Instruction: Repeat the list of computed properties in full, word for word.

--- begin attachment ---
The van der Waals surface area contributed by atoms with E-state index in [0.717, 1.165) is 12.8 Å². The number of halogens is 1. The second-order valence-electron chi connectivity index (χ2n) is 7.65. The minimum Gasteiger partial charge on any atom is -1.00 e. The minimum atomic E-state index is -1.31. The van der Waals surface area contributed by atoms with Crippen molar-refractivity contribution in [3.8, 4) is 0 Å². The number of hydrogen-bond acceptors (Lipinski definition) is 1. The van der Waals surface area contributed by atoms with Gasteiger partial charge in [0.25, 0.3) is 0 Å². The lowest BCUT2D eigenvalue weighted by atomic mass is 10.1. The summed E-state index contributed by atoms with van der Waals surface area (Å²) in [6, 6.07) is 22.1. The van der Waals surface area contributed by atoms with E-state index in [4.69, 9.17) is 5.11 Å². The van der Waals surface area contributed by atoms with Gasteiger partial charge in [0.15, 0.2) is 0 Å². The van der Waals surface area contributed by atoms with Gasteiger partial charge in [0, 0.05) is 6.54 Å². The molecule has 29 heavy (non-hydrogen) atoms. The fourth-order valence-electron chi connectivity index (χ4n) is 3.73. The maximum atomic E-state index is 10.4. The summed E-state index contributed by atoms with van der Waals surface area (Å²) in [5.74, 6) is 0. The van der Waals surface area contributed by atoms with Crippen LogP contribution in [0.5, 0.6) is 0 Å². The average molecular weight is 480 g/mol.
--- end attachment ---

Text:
The van der Waals surface area contributed by atoms with E-state index in [0.717, 1.165) is 12.8 Å². The number of halogens is 1. The second-order valence-electron chi connectivity index (χ2n) is 7.65. The minimum Gasteiger partial charge on any atom is -1.00 e. The minimum atomic E-state index is -1.31. The van der Waals surface area contributed by atoms with Crippen molar-refractivity contribution in [3.8, 4) is 0 Å². The number of hydrogen-bond acceptors (Lipinski definition) is 1. The van der Waals surface area contributed by atoms with Gasteiger partial charge in [0.25, 0.3) is 0 Å². The lowest BCUT2D eigenvalue weighted by atomic mass is 10.1. The summed E-state index contributed by atoms with van der Waals surface area (Å²) in [6, 6.07) is 22.1. The van der Waals surface area contributed by atoms with E-state index in [4.69, 9.17) is 5.11 Å². The van der Waals surface area contributed by atoms with Gasteiger partial charge in [0.15, 0.2) is 0 Å². The van der Waals surface area contributed by atoms with Gasteiger partial charge in [0, 0.05) is 6.54 Å². The molecule has 29 heavy (non-hydrogen) atoms. The fourth-order valence-electron chi connectivity index (χ4n) is 3.73. The maximum atomic E-state index is 10.4. The summed E-state index contributed by atoms with van der Waals surface area (Å²) in [5.74, 6) is 0. The van der Waals surface area contributed by atoms with Crippen LogP contribution in [0.5, 0.6) is 0 Å². The average molecular weight is 480 g/mol.